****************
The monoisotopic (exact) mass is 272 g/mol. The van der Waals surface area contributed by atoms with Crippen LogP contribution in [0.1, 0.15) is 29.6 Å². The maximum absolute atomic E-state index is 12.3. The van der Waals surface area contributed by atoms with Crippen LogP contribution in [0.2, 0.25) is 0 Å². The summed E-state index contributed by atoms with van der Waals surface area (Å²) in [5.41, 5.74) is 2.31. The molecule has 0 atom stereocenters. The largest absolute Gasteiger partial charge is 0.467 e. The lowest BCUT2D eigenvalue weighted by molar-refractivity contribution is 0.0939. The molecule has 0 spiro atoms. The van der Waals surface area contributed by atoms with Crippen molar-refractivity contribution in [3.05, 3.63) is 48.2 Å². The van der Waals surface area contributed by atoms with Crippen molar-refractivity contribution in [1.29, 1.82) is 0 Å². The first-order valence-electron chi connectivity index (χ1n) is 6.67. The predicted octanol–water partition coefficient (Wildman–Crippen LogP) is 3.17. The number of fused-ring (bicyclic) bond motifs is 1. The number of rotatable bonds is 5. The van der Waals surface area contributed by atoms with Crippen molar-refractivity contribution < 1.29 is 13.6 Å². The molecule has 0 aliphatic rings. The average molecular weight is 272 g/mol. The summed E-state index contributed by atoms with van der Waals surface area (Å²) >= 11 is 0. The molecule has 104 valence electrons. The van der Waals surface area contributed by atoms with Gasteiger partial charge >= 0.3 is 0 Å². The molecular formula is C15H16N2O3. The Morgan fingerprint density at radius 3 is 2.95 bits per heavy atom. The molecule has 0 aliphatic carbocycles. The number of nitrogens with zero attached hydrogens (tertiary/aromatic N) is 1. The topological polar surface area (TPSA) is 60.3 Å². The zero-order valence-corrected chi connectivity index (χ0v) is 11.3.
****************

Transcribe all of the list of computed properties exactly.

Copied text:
The monoisotopic (exact) mass is 272 g/mol. The van der Waals surface area contributed by atoms with Crippen LogP contribution in [0.1, 0.15) is 29.6 Å². The maximum absolute atomic E-state index is 12.3. The van der Waals surface area contributed by atoms with Crippen LogP contribution in [0.2, 0.25) is 0 Å². The summed E-state index contributed by atoms with van der Waals surface area (Å²) in [5.41, 5.74) is 2.31. The molecule has 0 atom stereocenters. The largest absolute Gasteiger partial charge is 0.467 e. The lowest BCUT2D eigenvalue weighted by molar-refractivity contribution is 0.0939. The molecule has 0 spiro atoms. The van der Waals surface area contributed by atoms with Crippen molar-refractivity contribution in [3.05, 3.63) is 48.2 Å². The van der Waals surface area contributed by atoms with Crippen molar-refractivity contribution in [1.29, 1.82) is 0 Å². The first-order valence-electron chi connectivity index (χ1n) is 6.67. The predicted octanol–water partition coefficient (Wildman–Crippen LogP) is 3.17. The number of fused-ring (bicyclic) bond motifs is 1. The number of rotatable bonds is 5. The van der Waals surface area contributed by atoms with Crippen molar-refractivity contribution < 1.29 is 13.6 Å². The molecule has 0 aliphatic rings. The average molecular weight is 272 g/mol. The summed E-state index contributed by atoms with van der Waals surface area (Å²) >= 11 is 0. The molecule has 104 valence electrons. The van der Waals surface area contributed by atoms with Gasteiger partial charge >= 0.3 is 0 Å². The molecular formula is C15H16N2O3. The Morgan fingerprint density at radius 3 is 2.95 bits per heavy atom. The molecule has 0 aliphatic carbocycles. The number of nitrogens with zero attached hydrogens (tertiary/aromatic N) is 1. The topological polar surface area (TPSA) is 60.3 Å². The zero-order valence-corrected chi connectivity index (χ0v) is 11.3.